Growing a traditional vegetable garden can be expensive, time-consuming, and you just never quite know what you’re going to get out of it. You can invest in raised beds which include top quality soil, treated wood, construction costs, plants and an irrigation system but then you’re at the mercy of the weather, pests and a limited growing season. Isn’t there a better way?
How Do Traditional Vegetable Garden Planners Work?
If you’ve ever planted a garden, you know that it involves more than just going to the nursery or home improvement center and picking out a variety plants and vegetables that you like. You need to determine how much space is available in your yard, if you have full or partial sunlight, the high and low temperatures your plants will be subject to and how much water each plant needs.
To help you on this journey, Mother Earth News has a detailed vegetable garden planner which is comprised of finding the first and last frost dates in your area, facts about microclimates, garden bed designs, how to strategize with crop rotations and the importance of writing down detailed records to plan for the next planting season. If you need help tracking all of this information, even the old standby, The Old Farmer’s Almanac, has a vegetable garden planner app to help (if Benjamin Franklin could only see how far we’ve come since he published his farmer’s almanac).
While these types of garden planners may be great for the avid gardener, who has the time or money to invest in this overwhelming project? If you work full time, have a small backyard in the city or live in an apartment, tending a thriving garden seems like it’s out of your reach. However, with technology and creativity, you can have a productive garden that requires limited effort, time and space.
The Modern, Practical Garden
Growing vegetables at home isn’t just for those who live in the country or suburbs with ample land. Urban farming is the response for those seeking to grow GMO-free, organic produce that is healthier for themselves, their families and the environment. While traditional farming and garden planners involve plots of land, soil care, hours of sunlight and a degree in atmospheric sciences or meteorology (okay, not really but it sure seems like it), urban farming takes up just one square foot of space and can be placed anywhere in your home.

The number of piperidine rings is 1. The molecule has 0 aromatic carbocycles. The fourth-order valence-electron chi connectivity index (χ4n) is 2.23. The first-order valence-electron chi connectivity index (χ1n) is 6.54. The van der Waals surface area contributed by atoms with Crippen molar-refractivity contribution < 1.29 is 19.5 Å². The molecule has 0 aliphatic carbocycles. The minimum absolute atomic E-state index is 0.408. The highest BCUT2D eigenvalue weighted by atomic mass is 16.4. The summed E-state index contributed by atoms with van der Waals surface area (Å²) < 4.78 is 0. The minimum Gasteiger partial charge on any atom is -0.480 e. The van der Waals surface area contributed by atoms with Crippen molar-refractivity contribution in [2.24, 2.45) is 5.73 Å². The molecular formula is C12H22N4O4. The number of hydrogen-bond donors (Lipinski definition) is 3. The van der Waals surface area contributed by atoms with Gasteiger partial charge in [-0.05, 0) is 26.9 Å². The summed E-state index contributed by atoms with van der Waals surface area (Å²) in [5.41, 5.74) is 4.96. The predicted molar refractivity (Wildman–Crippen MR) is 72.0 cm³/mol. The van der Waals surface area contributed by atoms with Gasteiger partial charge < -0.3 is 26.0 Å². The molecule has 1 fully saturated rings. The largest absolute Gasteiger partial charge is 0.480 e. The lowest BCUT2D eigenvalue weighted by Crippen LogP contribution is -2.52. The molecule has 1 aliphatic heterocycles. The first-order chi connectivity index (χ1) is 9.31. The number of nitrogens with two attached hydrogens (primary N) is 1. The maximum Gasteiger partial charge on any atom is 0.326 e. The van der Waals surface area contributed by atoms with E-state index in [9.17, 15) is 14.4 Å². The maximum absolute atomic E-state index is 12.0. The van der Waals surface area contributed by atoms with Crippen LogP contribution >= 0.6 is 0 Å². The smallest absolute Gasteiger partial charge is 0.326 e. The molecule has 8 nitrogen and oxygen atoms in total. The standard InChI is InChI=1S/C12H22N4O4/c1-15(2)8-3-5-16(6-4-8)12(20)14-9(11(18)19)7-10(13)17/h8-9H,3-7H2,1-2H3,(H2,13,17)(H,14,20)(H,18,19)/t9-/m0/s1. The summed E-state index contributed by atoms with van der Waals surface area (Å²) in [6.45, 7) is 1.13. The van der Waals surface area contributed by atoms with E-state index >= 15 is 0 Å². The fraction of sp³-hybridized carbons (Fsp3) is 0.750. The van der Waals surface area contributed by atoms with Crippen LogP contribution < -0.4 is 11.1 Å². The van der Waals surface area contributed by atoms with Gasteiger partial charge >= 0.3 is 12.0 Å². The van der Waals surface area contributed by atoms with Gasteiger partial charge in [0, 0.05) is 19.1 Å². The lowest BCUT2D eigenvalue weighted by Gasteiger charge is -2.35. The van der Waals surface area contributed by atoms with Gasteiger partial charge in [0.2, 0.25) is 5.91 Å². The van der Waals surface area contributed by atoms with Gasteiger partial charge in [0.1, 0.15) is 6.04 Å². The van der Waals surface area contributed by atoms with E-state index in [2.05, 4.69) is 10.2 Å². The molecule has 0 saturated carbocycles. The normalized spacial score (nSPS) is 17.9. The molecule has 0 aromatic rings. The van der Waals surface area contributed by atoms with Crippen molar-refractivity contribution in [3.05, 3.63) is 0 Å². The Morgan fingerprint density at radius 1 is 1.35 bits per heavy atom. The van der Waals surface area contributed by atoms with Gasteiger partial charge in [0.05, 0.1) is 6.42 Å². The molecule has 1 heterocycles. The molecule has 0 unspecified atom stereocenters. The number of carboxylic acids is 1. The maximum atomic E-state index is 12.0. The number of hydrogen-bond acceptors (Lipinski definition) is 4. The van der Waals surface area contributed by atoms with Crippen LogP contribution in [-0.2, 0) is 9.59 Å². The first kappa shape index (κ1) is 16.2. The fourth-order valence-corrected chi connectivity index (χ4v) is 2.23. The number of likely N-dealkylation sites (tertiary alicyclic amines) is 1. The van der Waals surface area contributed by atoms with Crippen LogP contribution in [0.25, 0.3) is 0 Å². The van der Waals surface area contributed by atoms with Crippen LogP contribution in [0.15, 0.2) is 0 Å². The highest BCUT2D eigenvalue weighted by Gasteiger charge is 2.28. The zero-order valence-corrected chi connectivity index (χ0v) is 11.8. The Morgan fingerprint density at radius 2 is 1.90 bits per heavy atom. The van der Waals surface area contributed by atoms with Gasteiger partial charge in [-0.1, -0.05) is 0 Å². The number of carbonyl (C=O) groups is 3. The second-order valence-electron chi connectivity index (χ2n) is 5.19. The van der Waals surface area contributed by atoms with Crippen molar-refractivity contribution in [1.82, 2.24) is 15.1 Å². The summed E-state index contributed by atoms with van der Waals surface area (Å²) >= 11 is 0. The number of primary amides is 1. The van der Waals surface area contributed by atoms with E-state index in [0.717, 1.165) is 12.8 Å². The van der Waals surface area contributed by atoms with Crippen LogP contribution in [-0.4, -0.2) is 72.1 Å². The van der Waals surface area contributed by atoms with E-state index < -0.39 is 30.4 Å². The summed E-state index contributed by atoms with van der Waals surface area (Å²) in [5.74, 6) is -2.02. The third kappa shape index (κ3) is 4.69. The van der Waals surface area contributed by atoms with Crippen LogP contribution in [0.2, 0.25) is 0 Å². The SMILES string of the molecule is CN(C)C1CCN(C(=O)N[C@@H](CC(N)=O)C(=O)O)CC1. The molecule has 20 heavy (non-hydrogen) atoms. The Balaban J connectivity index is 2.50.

ROOT’s hydroponic garden system allows you to grow vegetables indoors year round because of it’s innovative design. This indoor vertical garden takes up minimal space (no garden bed needed), comes with industrial grade full-spectrum LED lights (so weather is never an issue), has non-GMO seeds and high octane organic plant food (no scary chemicals here) and everything grows beautifully so there’s no need to start a garden journal. ROOT also provides a smartphone app to remind you to water your plants and add fertilizer; you’ll never have to worry about coming home to a dry, dead garden that wasted precious time and money.
Does Indoor Gardening Work?
Everything new and different takes some getting used to, but indoor gardening is not just taking urban gardening by storm, but it’s influencing the entire industry of agriculture. In fact, a team of scientists and gardeners in Japan have united to create the world’s largest indoor farm. According to the Web Urbanist, “The statistics for this incredibly successful indoor farming endeavor in Japan are staggering: 25,000 square feet producing 10,000 heads of lettuce per day (100 times more per square foot than traditional methods) with 40% less power, 80% less food waste and 99% less water usage than outdoor fields.”
The best advantage of an indoor garden is that you take away the risk factors that hinder traditional gardening: weather, pests and too much or not enough irrigation. Indoor gardening allows you to control the environment for your plants to survive in which minimizes wasted water, space, seeds, fertilizer and energy while completely eliminating harmful pesticides and weed killers.
The smartest way to plan a year round vegetable garden is to get a ROOT hydroponic gardening system. The only thing you have to plan out is which herb and vegetables you want to grow now and which ones you want to try next.